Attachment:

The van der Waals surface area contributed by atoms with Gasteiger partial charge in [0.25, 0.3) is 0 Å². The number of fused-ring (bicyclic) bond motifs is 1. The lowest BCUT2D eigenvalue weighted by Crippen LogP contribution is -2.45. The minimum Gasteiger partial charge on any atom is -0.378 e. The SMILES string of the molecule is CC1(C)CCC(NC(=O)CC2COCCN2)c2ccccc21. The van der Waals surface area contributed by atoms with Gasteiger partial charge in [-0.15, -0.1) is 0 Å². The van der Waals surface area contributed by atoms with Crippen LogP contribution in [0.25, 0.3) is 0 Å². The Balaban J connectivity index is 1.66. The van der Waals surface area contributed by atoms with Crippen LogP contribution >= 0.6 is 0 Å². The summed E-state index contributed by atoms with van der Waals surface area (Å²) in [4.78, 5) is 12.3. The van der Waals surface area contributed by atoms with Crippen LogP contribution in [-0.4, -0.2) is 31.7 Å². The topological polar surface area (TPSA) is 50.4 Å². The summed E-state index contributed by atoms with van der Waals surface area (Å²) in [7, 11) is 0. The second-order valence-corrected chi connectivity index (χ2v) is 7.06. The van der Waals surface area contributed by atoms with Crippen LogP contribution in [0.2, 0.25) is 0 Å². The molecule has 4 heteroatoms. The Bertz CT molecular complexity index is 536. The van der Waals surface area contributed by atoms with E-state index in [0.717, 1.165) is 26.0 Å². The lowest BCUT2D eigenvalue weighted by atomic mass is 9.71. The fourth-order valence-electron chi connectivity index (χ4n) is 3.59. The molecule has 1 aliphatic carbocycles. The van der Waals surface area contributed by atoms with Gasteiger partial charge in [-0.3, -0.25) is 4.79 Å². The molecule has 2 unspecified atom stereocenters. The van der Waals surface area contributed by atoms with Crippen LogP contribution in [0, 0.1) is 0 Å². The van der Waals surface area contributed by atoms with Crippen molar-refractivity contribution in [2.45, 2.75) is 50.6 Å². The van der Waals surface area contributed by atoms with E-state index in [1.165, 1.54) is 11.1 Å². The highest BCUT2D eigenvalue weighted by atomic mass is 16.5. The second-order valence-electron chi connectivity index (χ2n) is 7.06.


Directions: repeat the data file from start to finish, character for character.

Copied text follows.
The van der Waals surface area contributed by atoms with Gasteiger partial charge in [0.25, 0.3) is 0 Å². The number of fused-ring (bicyclic) bond motifs is 1. The lowest BCUT2D eigenvalue weighted by Crippen LogP contribution is -2.45. The minimum Gasteiger partial charge on any atom is -0.378 e. The SMILES string of the molecule is CC1(C)CCC(NC(=O)CC2COCCN2)c2ccccc21. The van der Waals surface area contributed by atoms with Gasteiger partial charge in [-0.15, -0.1) is 0 Å². The van der Waals surface area contributed by atoms with Crippen LogP contribution in [0.25, 0.3) is 0 Å². The Balaban J connectivity index is 1.66. The van der Waals surface area contributed by atoms with Crippen LogP contribution >= 0.6 is 0 Å². The summed E-state index contributed by atoms with van der Waals surface area (Å²) in [4.78, 5) is 12.3. The van der Waals surface area contributed by atoms with Crippen LogP contribution in [-0.4, -0.2) is 31.7 Å². The topological polar surface area (TPSA) is 50.4 Å². The summed E-state index contributed by atoms with van der Waals surface area (Å²) in [7, 11) is 0. The second-order valence-corrected chi connectivity index (χ2v) is 7.06. The van der Waals surface area contributed by atoms with Crippen LogP contribution in [0.2, 0.25) is 0 Å². The molecule has 4 heteroatoms. The Bertz CT molecular complexity index is 536. The van der Waals surface area contributed by atoms with E-state index in [0.717, 1.165) is 26.0 Å². The lowest BCUT2D eigenvalue weighted by atomic mass is 9.71. The fourth-order valence-electron chi connectivity index (χ4n) is 3.59. The molecule has 1 aliphatic carbocycles. The van der Waals surface area contributed by atoms with Gasteiger partial charge in [-0.3, -0.25) is 4.79 Å². The molecule has 2 unspecified atom stereocenters. The van der Waals surface area contributed by atoms with Crippen LogP contribution in [0, 0.1) is 0 Å². The van der Waals surface area contributed by atoms with Crippen molar-refractivity contribution in [2.45, 2.75) is 50.6 Å². The van der Waals surface area contributed by atoms with E-state index in [1.165, 1.54) is 11.1 Å². The highest BCUT2D eigenvalue weighted by atomic mass is 16.5. The second-order valence-electron chi connectivity index (χ2n) is 7.06.